IS self-publishing the wave of the future? How DO you make a name for yourself in this biz? Who really decides what gets published and what doesn't? Do I need an agent? What do can a publicist actually do for a novelist? Do I sign with a small publisher, or hold out for a larger one? How can I know how long a publisher's sales reach is? Should I micro-blog every thought/emotion/idea/hope/failure/personal conversation I have? Should I read and respond to all the other writer's who are micro-blogging their every thought/emotion/idea/hope/failure/personal conversations? It's enough to make an author's eyes bug out.
As Latayne pointed out this week, it's easy to become overwhelmed and flirt with unplugging. Hers is a question I've struggled with on and off for years now. I don't have definitive answers (and different approaches work for different people), but I thought I'd share my perspective with you, and perhaps you'll find something of value for your own journey.
The ticking bomb for me wasn't so much the social networking piece (I've whittled it down to this blog and Facebook - tweeting on rare occasions), as it was the information overload about publishing, writing, publicity, marketing, self-promotion, and number watching. It's a time suck, but more than that, it's confusing to read all these blogs and website that say different things.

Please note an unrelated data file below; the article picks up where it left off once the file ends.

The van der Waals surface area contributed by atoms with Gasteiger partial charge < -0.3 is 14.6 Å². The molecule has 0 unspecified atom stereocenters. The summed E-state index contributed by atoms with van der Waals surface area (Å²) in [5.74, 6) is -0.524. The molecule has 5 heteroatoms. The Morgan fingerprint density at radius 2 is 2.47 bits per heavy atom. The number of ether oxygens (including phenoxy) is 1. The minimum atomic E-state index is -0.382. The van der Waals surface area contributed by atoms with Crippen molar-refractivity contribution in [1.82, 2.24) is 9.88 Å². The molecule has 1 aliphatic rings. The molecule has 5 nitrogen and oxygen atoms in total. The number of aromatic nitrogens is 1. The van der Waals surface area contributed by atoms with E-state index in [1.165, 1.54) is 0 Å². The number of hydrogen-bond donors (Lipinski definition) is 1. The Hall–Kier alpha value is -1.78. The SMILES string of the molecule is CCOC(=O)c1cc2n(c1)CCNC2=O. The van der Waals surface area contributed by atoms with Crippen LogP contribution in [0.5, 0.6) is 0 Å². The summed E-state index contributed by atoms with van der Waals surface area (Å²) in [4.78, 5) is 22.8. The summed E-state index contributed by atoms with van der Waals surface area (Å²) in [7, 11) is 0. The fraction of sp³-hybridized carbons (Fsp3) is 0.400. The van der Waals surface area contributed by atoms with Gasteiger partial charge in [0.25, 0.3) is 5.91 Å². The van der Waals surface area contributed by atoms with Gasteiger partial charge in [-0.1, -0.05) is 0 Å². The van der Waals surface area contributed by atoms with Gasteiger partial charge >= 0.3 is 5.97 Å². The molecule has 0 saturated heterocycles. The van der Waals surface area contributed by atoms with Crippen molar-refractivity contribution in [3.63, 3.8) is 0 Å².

If you feel like I do, then read on. I've come up with a blessedly short list of tips to help us writers stay sane while we press on toward our goal. Maybe.
1) Understand the industry in general. A working understanding how publishing functions is different from analyzing every scrap of data about publishing that gets published on a blog or web site. Instead of fretting over the details (every writer's journey is different) strive to understand the major players, how they work, and how they work together.
2) Only worry about what you need to know right now. The publishing world is filled with important details - the good news is, you don't need to know all of them. If you're a beginning writer working on your first novel, you don't need to understand the often difficult dance of choosing a book cover. You need to focus on the process of becoming a better writer. If you are looking for an agent, then immerse yourself in the details of agents - (which, for fiction at least, means you have a completed, polished novel ready to go). Research hard, practice proposal writing, triple check you're querying a specific agent correctly. After you sign with an agent, then move to the next step on your journey.
3) Pay closer attention to your personal journey. Stop reading everything on earth about the publishing industry. I can go from calm to freaked out in the time it takes to read one article from the NY Times. It's better to pay close attention to what is happening to you and your work, then if you run around all over the blog-sphere reading general advice. (Uh, except for THIS blog, of course.)
4) Relax. Yes, the numbers are stacked against us. Yes, it's difficult to break into publishing. Yes, it's difficult to remain in publishing. Let's make peace with the truth. Then we can all take a deep breath and continue on our journeys. The fastest way to relax? Believe in yourself. Keep the vision in front of you and keep walking toward it - by writing, and writing, and writing some more.
I bid you good writing.